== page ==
Child benefits could be better spent (

Child benefit and child tax credits represent the second biggest area of welfare spending, after pensioners. Public spending should be invested disproportionately in ensuring that all children fulfil their potential and develop the skills needed for tomorrow’s jobs, and that we intervene early to prevent, rather than react to, problems. However, this does not mean that current child-related expenditure is spent as well as it could be. Here are two considerations ahead of the Autumn Statement.

Firstly, any real-terms reduction in spending on child-related cash transfers should go alongside increased investment in early years support and childcare, especially for poorer families.

By international standards, the UK directs a disproportionate amount of money towards cash benefits rather than to services such as early years education. The coalition has rightly recognised that both the cost and quality of childcare are key issues. Nick Clegg has told us he’s “determined to make sure we do more, and do it better [… and] if we can find the money, we’ll try to make that possible”. Shifting money from child-related cash transfers may be a way to fund this provision of quality childcare, and a better way of helping families and meeting ambitions on social mobility, school performance and long-term economic health.

This is in keeping with the conclusions of the Independent Review on Poverty and Life Chances, led by Labour MP Frank Field. This said that child poverty targets have led to too great an emphasis on cash transfers and suggests, “no longer should governments automatically increase benefits for children but in each financial year consider whether the life chances of poorer children will be increased more by transferring any benefit increases into building the Foundation Years”. This ties in to new measures of child poverty and early child development.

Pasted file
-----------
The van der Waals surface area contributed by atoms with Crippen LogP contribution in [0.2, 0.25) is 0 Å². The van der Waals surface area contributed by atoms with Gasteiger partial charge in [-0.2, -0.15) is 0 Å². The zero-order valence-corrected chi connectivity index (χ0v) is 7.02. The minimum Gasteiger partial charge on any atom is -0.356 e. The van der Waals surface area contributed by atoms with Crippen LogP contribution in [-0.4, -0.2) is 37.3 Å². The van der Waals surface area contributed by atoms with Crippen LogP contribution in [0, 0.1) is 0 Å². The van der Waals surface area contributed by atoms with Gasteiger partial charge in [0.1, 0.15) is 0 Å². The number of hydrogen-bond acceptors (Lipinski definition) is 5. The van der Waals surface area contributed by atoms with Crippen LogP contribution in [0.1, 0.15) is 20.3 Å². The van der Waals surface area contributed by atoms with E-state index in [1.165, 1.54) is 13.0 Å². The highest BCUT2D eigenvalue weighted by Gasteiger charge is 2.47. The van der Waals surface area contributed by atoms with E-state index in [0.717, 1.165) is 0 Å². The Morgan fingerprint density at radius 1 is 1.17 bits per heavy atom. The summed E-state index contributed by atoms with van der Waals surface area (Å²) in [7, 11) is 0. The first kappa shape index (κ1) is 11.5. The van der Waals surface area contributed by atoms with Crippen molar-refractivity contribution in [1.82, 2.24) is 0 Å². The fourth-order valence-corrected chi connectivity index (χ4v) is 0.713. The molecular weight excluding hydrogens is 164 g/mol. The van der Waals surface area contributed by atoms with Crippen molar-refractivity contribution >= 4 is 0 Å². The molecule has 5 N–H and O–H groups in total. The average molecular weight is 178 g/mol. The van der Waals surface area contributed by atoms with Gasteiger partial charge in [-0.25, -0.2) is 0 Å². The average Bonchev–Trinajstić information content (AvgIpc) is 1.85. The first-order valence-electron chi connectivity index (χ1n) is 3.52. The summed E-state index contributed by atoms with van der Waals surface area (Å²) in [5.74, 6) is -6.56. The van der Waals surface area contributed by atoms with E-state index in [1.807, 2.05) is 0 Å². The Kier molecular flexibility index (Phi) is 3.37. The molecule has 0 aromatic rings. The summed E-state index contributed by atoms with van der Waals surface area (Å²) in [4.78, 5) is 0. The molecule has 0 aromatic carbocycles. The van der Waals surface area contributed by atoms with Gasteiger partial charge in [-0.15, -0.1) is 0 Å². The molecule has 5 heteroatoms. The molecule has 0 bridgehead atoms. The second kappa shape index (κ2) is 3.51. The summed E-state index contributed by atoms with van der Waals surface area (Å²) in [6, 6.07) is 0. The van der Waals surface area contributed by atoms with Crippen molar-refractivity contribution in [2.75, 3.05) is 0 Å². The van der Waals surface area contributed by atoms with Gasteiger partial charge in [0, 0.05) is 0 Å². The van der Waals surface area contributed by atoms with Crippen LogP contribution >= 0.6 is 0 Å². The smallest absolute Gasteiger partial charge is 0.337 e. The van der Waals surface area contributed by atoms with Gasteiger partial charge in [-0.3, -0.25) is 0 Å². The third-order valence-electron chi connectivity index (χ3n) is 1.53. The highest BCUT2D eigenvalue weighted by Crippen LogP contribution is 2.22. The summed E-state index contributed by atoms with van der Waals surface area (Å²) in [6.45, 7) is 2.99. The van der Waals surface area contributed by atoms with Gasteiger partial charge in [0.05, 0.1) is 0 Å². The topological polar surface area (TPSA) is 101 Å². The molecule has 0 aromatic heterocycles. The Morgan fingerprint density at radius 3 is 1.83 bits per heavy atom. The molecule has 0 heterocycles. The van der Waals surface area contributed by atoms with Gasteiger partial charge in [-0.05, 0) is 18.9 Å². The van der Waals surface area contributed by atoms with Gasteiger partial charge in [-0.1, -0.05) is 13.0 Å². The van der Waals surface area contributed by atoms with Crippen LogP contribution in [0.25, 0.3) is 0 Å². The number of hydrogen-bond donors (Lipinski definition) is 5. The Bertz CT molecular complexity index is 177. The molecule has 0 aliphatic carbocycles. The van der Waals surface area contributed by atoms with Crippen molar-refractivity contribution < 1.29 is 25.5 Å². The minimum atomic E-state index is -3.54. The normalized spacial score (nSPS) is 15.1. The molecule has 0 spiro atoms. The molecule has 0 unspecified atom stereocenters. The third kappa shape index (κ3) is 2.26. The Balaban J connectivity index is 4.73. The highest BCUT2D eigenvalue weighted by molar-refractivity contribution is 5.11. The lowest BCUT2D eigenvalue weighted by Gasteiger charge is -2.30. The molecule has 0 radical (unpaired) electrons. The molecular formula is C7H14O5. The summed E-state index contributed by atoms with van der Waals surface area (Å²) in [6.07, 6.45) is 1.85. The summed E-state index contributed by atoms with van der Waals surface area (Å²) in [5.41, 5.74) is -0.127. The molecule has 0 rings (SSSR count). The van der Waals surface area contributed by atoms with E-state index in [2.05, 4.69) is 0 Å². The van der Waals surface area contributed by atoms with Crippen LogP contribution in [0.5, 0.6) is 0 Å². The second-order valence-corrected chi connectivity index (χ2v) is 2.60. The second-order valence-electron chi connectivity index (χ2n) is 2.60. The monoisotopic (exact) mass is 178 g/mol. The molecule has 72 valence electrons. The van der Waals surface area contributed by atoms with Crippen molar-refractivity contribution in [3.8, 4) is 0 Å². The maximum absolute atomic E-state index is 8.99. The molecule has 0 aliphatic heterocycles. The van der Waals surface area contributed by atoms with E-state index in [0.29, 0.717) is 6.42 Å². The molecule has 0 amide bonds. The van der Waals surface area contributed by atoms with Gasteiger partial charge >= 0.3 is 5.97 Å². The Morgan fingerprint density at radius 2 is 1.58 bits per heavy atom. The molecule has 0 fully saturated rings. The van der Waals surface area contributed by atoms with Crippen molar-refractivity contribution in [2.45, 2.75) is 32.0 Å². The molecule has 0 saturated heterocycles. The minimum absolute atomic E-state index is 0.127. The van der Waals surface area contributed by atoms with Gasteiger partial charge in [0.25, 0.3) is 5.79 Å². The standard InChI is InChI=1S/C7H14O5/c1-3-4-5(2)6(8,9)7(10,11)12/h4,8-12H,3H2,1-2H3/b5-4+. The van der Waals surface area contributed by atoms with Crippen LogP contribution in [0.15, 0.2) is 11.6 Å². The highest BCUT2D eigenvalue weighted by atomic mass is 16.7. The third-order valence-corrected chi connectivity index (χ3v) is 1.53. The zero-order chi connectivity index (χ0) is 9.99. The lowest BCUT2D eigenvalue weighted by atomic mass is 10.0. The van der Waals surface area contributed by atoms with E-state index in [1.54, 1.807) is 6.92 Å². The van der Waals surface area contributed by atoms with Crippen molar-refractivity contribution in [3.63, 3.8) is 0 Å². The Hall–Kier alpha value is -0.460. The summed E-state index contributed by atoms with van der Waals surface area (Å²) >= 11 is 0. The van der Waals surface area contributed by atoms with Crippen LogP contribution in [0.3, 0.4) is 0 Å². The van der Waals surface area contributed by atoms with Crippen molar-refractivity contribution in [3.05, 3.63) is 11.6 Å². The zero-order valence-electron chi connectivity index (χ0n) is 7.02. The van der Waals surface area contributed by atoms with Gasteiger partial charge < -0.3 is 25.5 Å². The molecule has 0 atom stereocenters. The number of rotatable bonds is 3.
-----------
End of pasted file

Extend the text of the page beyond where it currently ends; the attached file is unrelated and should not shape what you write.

Graduate-led early years education is key, but early years investment must also include areas such as pre-natal support, health visitors and family nurse partnerships, maternal health, parenting programmes, and ensuring a good home learning environment. The upcoming Early Intervention Foundation should help identify the most effective interventions. None of this is to say that cash transfers are not important; only that more may be achieved by redirecting just a fraction of this spending.

Secondly, the government should consider varying child benefit and child tax credit by the child’s age.

Child benefits do not currently vary by age. Support is equal from birth all the way up to 16, or even 20 for some on child tax credits. If the government is to make any cuts to child benefits, harm could be minimised and value-for-money increased by protecting certain age ranges. Variations should be based on the impact on child development, the cost of supporting a child of that age, and work incentives.

As a first guess, a smarter benefit system might give the highest rate to 0-1 year olds (like the now-scrapped ‘baby element’), a generous rate for 1-5 year olds, and a lower rate for over 5s. These benefits could even decrease steadily with each year of age.

Targeting cash transfers at 0-5 year olds seems sensible given the developmental importance of these foundation years. But it may also have the bonus of raising employment by encouraging more parents back into work once their children start school. It was for this reason that both the Tax by Design study and the report of the Commission on Living Standards suggested that child tax credits should be lower for children over 5 than for those under.

These two debates go alongside three others: the balance between the first, second and subsequent children; the balance between child tax credits and child benefit; and whether any changes should apply only to future children.

Even if the economy were booming these would be important questions, helping to deliver the best outcomes from public spending. With the prospect of further cuts to child benefits, we can’t afford not to look at how best they can be directed and how reform might tie into increased investment in quality childcare and other early years support.

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